What I've Learnt: Tim Mercer, CEO, Vapour
Vapour is a Huddersfield-based cloud tech leader led by CEO Tim Mercer, who co-founded the company in 2013.
The organisation provides a range of end-to-end cloud services, including customer service solutions, process automation, cloud security, and more. In the past they've provided platforms and transformations for clients including Betfred and JCT600.
CEO Mercer has experience working at companies including Telewest and Abzorb, and started out in the British Army before moving into the digital world.
We found out the kind of lessons his varied career has taught him...
Which single daily habit or practice could you not do without?
Any form of exercise - whether it’s a morning run, an hour in the gym, a boxing session or a spot of yoga, I find physical activity keeps my mind straight too.
What's been your luckiest break?
Probably getting the job at Virgin Media (which was then Telewest), back in 1999 when I moved back up North from London.
I had sales experience but in a different sector, and I needed a job. I think to a degree you can create your own luck, so I researched where I wanted to go and, despite having no background in tech, I got the role. This position kickstarted the rest of my career.
Securing finance for Vapour when we first started out also felt like luck. I knew nothing about raising money, and arguably felt like I was winging it at the time, because I didn’t know any different. But my vision was clear and disruptive, and thankfully investors recognised that.
What’s your best failure?
I lost out on a massive deal at Virgin which taught me the importance of managing upwards, not only the people who report to you. We took too long on the negotiations - there were six months of discussion, internally, before we could reach our own agreement and when we finally went back to the customer, they’d gone elsewhere. They didn’t actually want to - they’d have chosen us - but we didn’t act quickly enough.
What is the best investment you’ve ever made, either financial or time?
Investment in myself to try and be better.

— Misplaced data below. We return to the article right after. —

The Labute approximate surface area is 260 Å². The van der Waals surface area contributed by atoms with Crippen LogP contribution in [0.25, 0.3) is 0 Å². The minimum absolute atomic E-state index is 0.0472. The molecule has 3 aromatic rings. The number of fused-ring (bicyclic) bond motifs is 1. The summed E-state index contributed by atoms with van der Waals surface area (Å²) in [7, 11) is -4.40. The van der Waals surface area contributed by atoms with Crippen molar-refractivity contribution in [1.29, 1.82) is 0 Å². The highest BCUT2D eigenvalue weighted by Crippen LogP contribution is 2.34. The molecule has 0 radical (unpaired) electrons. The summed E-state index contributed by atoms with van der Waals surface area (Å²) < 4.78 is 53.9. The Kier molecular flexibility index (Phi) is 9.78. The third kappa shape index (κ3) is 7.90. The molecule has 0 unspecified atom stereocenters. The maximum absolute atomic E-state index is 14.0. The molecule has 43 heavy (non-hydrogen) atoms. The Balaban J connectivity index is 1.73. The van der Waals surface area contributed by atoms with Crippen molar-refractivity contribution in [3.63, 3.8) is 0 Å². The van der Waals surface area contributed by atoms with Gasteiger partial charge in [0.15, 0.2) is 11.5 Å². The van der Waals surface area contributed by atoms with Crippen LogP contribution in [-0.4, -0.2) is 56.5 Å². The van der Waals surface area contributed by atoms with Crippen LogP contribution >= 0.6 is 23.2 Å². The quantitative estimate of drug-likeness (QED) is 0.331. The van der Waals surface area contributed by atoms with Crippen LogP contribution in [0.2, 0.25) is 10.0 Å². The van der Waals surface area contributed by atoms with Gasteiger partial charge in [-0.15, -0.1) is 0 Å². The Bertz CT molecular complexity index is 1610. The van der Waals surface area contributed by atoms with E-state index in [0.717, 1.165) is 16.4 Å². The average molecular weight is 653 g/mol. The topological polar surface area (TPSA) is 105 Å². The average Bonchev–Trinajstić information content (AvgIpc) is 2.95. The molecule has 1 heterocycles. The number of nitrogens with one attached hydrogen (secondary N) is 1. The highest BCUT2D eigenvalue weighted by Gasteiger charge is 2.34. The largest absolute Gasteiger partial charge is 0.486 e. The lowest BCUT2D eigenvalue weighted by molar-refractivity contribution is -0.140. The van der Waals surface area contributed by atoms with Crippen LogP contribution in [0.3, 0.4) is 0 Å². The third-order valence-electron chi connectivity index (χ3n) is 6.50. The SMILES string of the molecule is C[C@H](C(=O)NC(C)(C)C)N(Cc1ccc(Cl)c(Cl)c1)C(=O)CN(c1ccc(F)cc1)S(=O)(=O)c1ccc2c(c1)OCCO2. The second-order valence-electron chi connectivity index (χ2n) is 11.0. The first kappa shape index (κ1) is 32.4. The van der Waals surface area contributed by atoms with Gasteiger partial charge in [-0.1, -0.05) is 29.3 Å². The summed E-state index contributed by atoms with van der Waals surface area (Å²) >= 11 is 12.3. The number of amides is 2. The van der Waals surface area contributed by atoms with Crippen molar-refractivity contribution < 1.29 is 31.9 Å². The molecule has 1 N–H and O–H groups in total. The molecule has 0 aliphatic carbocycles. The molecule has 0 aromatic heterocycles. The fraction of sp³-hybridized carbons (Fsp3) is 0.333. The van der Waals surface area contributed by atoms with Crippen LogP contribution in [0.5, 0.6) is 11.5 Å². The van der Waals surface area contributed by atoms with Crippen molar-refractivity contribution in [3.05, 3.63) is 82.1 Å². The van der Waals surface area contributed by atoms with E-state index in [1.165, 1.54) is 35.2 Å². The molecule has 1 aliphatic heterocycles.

I’m a bit of a workaholic and thrive on being busy, but as I’ve matured in my role as CEO, I dedicate the time out to listen to myself a little more, work on business strategy and also actually switch off. I think we’re programmed - as both business leaders and employees, to a degree - to think that time away from supporting customers or colleagues is indulgent, or not worth it. This couldn’t be further from the truth, but it takes discipline to actually find that time.
Which book would you recommend others to read and why?
'Shoe Dog'. It doesn’t matter whether you’re a fan of Nike or not. Phil Knight didn’t go out to build a billion-dollar company. His vision, to create amazing running shoes, was his passion, and became his business, a hugely successful one. It’s a fascinating read packed full of lessons, because even when they were thriving, the challenges came thick and fast. It’s an easy read, and Phil comes across really well.
What one piece of advice would you give your 21-year-old self?
To get rid of that chip on my shoulder. I was a bit of an arse - I had issues I needed to deal with and should have done at the time. If I had, perhaps I wouldn’t have been as scared about setting up by myself, and I’d have taken more risks earlier in my career.
I think it’s daunting to make tough decisions and big leaps, maybe more so when you’re not as well educated or don’t have the support mechanisms around you that you’d like. But you can still do it.
Who or what has had the single biggest influence on your working life?
On a personal level, being in the Forces - especially because I was young. It drastically shaped how I saw the world, not least because expectations regarding how you should behave, interact with a team, and stand up for one another, are clear and non-negotiable.
In professional terms, joining Telewest. In the early days, believe it or not, it felt like an ambitious start-up. Creating processes and teams as we went along, it was an agile business, decades before the term became trendy. There was so much energy, enthusiasm, and dynamism, with great training. We built fantastic, long-lasting relationships, which is perhaps why so many people want to come and work with Vapour now - it says a lot.
Tell us something about you that would surprise people.
I really like the ballet - long before my daughter started dancing too. I went to see it with a former girlfriend and was captivated. The choreography, strength, elegance, music and determination is amazing.
How will the COVID crisis change work for the better?
I think we have become more open to understanding people’s needs, especially regarding mental health and wellbeing. I think sadly it was secondary for many businesses previously - with some organisations merely paying lip service to it. Now, ignorance or carelessness on the subject will not be tolerated, which is important.
Employees generally have more of a voice too - they’re no longer comfortable with being dictated to. This should make organisations better, more authentic employers, who live and die by their values, rather than simply posting them on their website because they sound good. The challenge is to establish an approach that suits all, as people are individual.
So while people are quite right to state what they’d like from the workplace, everyone should be more respectful and understanding of each other. There isn’t a linear top-down or bottom-up answer.
What does success look like to you?
Success used to be relatively binary to me - money and the material things that it can buy.
However, I grew to learn the success actually affords you freedom and choice, especially surrounding time, growth and enjoyment.